FAA Cites Crash Similarities In 737 MAX Grounding Order

  • E-Mail this Article
  • View Printable Article
  • Text size:

    • A
    • A
    • A

Image: ET302 Flight Data Recorder - BEA

Image: ET302 Flight Data Recorder - BEA

The FAA has uncovered new information from the wreckage of Ethiopian Airlines Flight 302 “concerning the aircraft’s configuration just after takeoff that, taken together with newly refined data from satellite-based tracking of the aircraft’s flight path, indicates some similarities between the ET302 and [Lion Air] JT610 accidents,” according to the emergency order issued by the agency on Wednesday grounding all 737 MAX aircraft. The order (PDF) went on to say that further investigation is needed to understand and address the possibility of a shared cause. As previously reported by AVweb, more than 42 other countries have now grounded or banned the MAX due to the accidents, including most recently Russia and Japan.

Adding to similarities with the Lion Air accident, Ethiopian Airlines CEO Tewolde Gebremariam said that the pilot of Flight 302 reported flight control problems to ATC and asked to return to the airport prior to the crash. The airline also reported that it had complied with an emergency AD for the MAX issued in November that required revising certificate limitations and operating procedures to provide flight crews with runaway horizontal stabilizer trim procedures and that its crews had received further training on the MAX after the Lion Air crash. A spokesperson for aircraft tracking and surveillance system company Aireon told AVweb that their satellite-based ADS-B tracking system was able to capture information associated with Flight 302. The company said that they can’t comment on potential causes of the accident but have provided the data transmitted from the flight to authorities to support the investigation.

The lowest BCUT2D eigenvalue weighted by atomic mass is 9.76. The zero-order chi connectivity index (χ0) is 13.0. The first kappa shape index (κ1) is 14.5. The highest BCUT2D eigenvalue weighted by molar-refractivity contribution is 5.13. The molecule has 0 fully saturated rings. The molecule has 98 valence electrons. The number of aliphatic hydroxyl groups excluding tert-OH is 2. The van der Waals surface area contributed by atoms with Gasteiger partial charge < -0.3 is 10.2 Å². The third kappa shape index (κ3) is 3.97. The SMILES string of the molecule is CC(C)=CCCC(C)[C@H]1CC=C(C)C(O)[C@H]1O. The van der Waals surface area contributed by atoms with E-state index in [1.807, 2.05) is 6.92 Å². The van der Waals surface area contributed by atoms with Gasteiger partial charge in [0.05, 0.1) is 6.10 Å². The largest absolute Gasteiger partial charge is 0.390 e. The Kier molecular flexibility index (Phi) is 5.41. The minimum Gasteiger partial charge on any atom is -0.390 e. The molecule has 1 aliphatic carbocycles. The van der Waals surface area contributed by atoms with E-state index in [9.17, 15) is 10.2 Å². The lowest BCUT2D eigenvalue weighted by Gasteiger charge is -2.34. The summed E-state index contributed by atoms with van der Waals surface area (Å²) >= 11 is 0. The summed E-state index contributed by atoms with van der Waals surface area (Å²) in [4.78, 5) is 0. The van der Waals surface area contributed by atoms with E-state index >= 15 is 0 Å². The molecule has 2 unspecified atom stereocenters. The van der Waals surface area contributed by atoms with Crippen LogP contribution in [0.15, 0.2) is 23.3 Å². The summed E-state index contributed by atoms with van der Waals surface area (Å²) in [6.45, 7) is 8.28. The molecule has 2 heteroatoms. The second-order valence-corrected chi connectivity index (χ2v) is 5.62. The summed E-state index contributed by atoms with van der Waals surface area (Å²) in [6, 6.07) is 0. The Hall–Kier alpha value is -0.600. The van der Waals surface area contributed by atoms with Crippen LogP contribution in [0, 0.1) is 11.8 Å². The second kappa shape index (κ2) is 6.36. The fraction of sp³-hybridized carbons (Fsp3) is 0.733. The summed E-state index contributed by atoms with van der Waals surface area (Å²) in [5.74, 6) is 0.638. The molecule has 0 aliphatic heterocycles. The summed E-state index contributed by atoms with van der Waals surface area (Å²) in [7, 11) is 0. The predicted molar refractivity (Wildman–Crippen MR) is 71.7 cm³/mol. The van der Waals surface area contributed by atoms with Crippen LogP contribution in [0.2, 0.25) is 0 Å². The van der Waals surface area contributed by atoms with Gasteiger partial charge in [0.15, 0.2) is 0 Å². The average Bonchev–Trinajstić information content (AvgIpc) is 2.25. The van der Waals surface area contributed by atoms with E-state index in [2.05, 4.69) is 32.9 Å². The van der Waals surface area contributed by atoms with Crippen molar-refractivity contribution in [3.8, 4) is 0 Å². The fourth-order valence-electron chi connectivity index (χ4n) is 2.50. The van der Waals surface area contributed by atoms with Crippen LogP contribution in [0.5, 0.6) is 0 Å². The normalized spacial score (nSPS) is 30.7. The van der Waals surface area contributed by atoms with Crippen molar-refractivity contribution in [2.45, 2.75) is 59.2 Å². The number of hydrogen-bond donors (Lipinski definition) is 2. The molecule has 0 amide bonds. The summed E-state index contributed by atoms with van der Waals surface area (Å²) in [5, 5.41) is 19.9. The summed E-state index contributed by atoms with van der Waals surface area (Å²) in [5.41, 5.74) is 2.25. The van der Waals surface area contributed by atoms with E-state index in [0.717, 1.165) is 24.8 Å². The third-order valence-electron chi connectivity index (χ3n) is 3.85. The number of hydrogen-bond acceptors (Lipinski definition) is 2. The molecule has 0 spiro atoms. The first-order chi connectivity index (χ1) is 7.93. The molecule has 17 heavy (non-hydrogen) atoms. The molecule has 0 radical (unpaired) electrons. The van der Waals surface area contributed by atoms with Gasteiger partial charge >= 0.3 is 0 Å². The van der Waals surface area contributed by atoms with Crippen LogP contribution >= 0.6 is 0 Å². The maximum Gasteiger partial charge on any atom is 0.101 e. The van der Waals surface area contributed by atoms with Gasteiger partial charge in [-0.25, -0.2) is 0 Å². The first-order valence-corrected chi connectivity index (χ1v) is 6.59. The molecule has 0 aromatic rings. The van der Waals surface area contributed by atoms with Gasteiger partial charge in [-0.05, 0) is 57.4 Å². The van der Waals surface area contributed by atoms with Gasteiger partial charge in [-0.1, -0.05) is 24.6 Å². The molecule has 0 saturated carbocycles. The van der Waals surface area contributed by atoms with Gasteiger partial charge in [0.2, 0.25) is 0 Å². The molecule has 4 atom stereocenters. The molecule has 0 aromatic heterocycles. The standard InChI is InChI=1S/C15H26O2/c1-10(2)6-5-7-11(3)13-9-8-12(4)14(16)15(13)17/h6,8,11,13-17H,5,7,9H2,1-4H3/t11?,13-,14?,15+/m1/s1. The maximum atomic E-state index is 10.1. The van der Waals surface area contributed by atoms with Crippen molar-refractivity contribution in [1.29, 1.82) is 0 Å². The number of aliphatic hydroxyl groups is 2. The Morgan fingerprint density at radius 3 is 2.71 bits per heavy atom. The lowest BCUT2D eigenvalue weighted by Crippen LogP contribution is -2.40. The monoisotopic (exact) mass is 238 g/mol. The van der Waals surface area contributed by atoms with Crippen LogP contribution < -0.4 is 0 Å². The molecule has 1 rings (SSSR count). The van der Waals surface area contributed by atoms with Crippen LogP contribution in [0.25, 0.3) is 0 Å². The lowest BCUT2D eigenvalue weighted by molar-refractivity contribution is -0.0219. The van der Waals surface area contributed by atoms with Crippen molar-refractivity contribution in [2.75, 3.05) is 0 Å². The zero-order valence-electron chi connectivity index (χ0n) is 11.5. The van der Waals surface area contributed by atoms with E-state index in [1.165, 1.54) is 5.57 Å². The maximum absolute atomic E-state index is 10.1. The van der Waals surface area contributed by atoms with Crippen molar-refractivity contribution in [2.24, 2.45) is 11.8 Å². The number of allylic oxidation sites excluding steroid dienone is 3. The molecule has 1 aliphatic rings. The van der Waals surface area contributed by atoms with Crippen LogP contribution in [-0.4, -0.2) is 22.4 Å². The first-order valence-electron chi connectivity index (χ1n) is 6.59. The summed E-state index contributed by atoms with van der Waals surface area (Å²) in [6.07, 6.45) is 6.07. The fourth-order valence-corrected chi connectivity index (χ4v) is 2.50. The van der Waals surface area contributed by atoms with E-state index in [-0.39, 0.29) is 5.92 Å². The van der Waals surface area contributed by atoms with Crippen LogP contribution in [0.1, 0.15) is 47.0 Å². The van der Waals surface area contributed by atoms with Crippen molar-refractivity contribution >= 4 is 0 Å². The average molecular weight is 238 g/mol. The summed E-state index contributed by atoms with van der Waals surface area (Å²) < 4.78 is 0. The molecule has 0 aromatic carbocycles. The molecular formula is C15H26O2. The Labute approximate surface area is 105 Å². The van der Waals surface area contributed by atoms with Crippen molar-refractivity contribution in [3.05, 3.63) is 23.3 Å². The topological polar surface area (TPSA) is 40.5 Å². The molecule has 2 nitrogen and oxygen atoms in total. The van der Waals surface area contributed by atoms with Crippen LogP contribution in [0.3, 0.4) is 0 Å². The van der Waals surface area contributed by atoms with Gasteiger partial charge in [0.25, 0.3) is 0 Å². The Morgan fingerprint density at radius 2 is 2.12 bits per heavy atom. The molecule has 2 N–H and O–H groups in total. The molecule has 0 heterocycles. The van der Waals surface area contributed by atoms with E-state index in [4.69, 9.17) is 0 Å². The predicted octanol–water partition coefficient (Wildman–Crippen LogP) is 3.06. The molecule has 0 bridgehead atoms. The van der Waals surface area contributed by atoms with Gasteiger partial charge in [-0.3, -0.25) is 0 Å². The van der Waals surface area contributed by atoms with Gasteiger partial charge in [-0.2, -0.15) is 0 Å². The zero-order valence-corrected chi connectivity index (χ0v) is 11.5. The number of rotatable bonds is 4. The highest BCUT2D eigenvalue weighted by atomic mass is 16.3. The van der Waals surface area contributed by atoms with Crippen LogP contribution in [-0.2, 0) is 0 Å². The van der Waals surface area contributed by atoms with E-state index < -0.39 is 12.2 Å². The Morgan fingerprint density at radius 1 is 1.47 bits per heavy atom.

More information is expected to be available soon as the cockpit voice recorder and flight data recorder recovered from the crash arrived in Paris, France, on Thursday for analysis by the Bureau of Enquiry and Analysis for Civil Aviation Safety (BEA). Depending on the damage sustained by the recorders, the organization believes it might take several days to get the first readings from the data recorders. According to BEA, it is holding coordination meetings with investigation partners on Thursday afternoon and technical work on the recorders will begin on Friday. Along with an Ethiopian delegation led by the country’s Accident Investigation Bureau (AIB), the NTSB has sent a team to France to assist with the downloading and analysis of flight recorder data.